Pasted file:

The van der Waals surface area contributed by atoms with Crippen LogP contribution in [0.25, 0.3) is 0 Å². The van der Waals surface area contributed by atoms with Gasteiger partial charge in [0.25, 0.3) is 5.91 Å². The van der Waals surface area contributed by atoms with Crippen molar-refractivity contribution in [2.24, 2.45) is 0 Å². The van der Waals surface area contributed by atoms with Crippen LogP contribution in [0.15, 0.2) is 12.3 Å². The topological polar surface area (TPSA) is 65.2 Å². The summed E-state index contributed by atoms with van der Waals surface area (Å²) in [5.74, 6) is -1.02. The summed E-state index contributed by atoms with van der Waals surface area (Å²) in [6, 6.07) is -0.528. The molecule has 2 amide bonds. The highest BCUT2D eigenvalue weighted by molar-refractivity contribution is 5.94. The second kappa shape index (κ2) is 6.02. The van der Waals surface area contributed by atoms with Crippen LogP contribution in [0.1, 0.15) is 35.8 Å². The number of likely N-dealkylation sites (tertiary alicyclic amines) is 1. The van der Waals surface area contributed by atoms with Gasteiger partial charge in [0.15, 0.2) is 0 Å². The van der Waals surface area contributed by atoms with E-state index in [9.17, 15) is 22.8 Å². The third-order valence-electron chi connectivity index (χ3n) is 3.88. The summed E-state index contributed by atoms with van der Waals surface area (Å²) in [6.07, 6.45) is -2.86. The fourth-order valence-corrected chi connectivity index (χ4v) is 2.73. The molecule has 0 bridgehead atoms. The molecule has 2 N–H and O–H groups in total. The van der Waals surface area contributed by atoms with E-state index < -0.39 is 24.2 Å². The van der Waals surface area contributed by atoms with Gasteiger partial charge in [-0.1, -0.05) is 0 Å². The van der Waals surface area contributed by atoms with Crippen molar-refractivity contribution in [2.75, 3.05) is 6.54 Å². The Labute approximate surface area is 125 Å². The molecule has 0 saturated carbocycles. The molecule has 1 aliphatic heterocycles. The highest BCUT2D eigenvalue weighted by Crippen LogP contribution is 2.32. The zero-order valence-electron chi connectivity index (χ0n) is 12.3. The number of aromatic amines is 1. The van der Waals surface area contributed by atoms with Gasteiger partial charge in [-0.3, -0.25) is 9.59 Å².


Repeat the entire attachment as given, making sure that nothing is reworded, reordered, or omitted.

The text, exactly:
The van der Waals surface area contributed by atoms with Crippen LogP contribution in [0.25, 0.3) is 0 Å². The van der Waals surface area contributed by atoms with Gasteiger partial charge in [0.25, 0.3) is 5.91 Å². The van der Waals surface area contributed by atoms with Crippen molar-refractivity contribution in [2.24, 2.45) is 0 Å². The van der Waals surface area contributed by atoms with Crippen LogP contribution in [0.15, 0.2) is 12.3 Å². The topological polar surface area (TPSA) is 65.2 Å². The summed E-state index contributed by atoms with van der Waals surface area (Å²) in [5.74, 6) is -1.02. The summed E-state index contributed by atoms with van der Waals surface area (Å²) in [6, 6.07) is -0.528. The molecule has 2 amide bonds. The highest BCUT2D eigenvalue weighted by molar-refractivity contribution is 5.94. The second kappa shape index (κ2) is 6.02. The van der Waals surface area contributed by atoms with Crippen LogP contribution in [0.1, 0.15) is 35.8 Å². The number of likely N-dealkylation sites (tertiary alicyclic amines) is 1. The van der Waals surface area contributed by atoms with Gasteiger partial charge in [0.15, 0.2) is 0 Å². The van der Waals surface area contributed by atoms with E-state index in [9.17, 15) is 22.8 Å². The third-order valence-electron chi connectivity index (χ3n) is 3.88. The summed E-state index contributed by atoms with van der Waals surface area (Å²) in [6.07, 6.45) is -2.86. The fourth-order valence-corrected chi connectivity index (χ4v) is 2.73. The molecule has 0 bridgehead atoms. The molecule has 2 N–H and O–H groups in total. The van der Waals surface area contributed by atoms with E-state index < -0.39 is 24.2 Å². The van der Waals surface area contributed by atoms with Gasteiger partial charge in [-0.1, -0.05) is 0 Å². The van der Waals surface area contributed by atoms with Crippen molar-refractivity contribution in [2.75, 3.05) is 6.54 Å². The Labute approximate surface area is 125 Å². The molecule has 0 saturated carbocycles. The molecule has 1 aliphatic heterocycles. The highest BCUT2D eigenvalue weighted by Crippen LogP contribution is 2.32. The zero-order valence-electron chi connectivity index (χ0n) is 12.3. The number of aromatic amines is 1. The van der Waals surface area contributed by atoms with Gasteiger partial charge in [-0.3, -0.25) is 9.59 Å².